Although Montreal is Canada’s second-largest city, don’t be deceived by the apparent modernism of the New World skyline that will greet you on approach. Montreal is a city that boasts a European charm and proud Gallic-infused culture at its heart, and is without doubt one of Canada’s most vibrant and dynamic settlements. This, of course, owes much to the fact that Montreal is home to the second-largest population of French speakers on Earth, second only to Paris.
Here, European-influenced historic districts, monuments, cafe culture and a flourishing arts scene vie for attention. More than two-thirds of Montreal’s residents are of French extraction, with the other third a veritable cosmopolitan mix of people and races from all over the world, reflected in its restaurants, bars, clubs and vibrant arts festivals.
French-Canadian pride demonstrates itself from every corner of the city, non-less than in the historic quarter Vieux-Montreal, which sits proudly on the banks of the St. Lawrence River. Marvel at the dominant Basilique de Notre-Dame, the city’s most famous church and the steepled Chapelle de Notre-Dame de Bonsecours, which is Montreal’s oldest stone church. The district is also awash with historical homes and museums, which celebrate Montreal, both old and new.
The modern-built Pointe à Callière Montreal Museum of Archaeology and History lies over the ruins of Montreal's first settlement and documents the city’s first natives via audiovisual technology and recovered archaeological artefacts.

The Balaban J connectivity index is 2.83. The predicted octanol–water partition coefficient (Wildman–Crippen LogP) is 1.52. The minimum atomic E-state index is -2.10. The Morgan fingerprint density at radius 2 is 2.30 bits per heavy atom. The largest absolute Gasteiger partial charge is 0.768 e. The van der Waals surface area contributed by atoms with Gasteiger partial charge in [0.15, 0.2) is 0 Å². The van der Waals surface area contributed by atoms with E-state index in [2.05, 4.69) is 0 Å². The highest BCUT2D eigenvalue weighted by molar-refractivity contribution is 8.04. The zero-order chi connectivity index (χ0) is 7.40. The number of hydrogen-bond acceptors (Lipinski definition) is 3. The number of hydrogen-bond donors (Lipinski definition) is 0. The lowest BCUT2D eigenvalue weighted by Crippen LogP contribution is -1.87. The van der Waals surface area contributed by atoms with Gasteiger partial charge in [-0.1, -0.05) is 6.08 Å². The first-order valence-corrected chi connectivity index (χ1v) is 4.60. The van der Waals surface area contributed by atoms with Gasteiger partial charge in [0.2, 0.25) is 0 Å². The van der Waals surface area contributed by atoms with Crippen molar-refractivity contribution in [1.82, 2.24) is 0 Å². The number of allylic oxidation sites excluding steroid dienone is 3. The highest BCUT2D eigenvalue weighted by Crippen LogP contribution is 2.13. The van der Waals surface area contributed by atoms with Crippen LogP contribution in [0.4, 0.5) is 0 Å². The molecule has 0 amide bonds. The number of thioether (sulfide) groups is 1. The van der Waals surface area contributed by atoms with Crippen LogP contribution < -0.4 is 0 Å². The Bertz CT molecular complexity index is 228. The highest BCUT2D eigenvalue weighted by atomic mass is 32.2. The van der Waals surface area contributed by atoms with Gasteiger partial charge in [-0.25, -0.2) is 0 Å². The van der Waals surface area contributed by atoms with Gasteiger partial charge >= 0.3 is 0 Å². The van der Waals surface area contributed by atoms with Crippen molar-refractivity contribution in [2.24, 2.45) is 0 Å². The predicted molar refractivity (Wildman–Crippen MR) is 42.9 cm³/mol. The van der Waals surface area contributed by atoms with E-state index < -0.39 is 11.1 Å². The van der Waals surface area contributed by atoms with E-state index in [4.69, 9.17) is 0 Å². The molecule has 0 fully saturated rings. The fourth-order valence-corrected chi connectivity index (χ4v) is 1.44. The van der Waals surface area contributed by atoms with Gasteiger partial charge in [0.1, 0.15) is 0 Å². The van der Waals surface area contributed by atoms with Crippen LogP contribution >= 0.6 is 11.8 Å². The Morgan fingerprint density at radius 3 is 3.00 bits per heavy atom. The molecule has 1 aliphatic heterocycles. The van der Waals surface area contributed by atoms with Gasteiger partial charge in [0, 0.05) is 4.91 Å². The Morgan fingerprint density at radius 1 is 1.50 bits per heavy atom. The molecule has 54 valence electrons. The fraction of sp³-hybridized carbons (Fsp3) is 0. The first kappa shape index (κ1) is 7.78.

Of all the historical and restored homes which line the streets of Vieux-Montreal, be sure to visit George-Etienne Cartier, where two perfect restorations of 19th century Victorian homes are on display.
The Montreal Science Centre is a must amongst museum visits. This state-of-the-art complex combines an IMAX theatre and inspiring interactive science museum - perfect for those who may be bringing youngsters along with them.
If you are looking for a bite to eat or a spot of shopping, the nearby Vieux-Port has been the focus of a multi-million dollar regeneration programme in recent years. Where abandoned warehouses and the derelict ruins of industrial Montreal once sat, the port is now home to a lively array of restaurants, shops and picturesque landscaped parklands which face the St. Lawrence River.
To see the livelier side of the city, downtown Montreal is awake almost 24 hours a day. A number of nightclubs populate the rue St.Catherine, however downtown is also home to beautiful leafy squares where intimate bars and eateries compete with one another in the Plateau and Quartier Latin.
Art lovers will be bowled over by the Musée d'Art Contemporain, the country’s only museum dedicated to contemporary art, which is finely complimented by the Musée des Beaux Arts, which houses an impressive collection of Canada’s oldest fine-arts.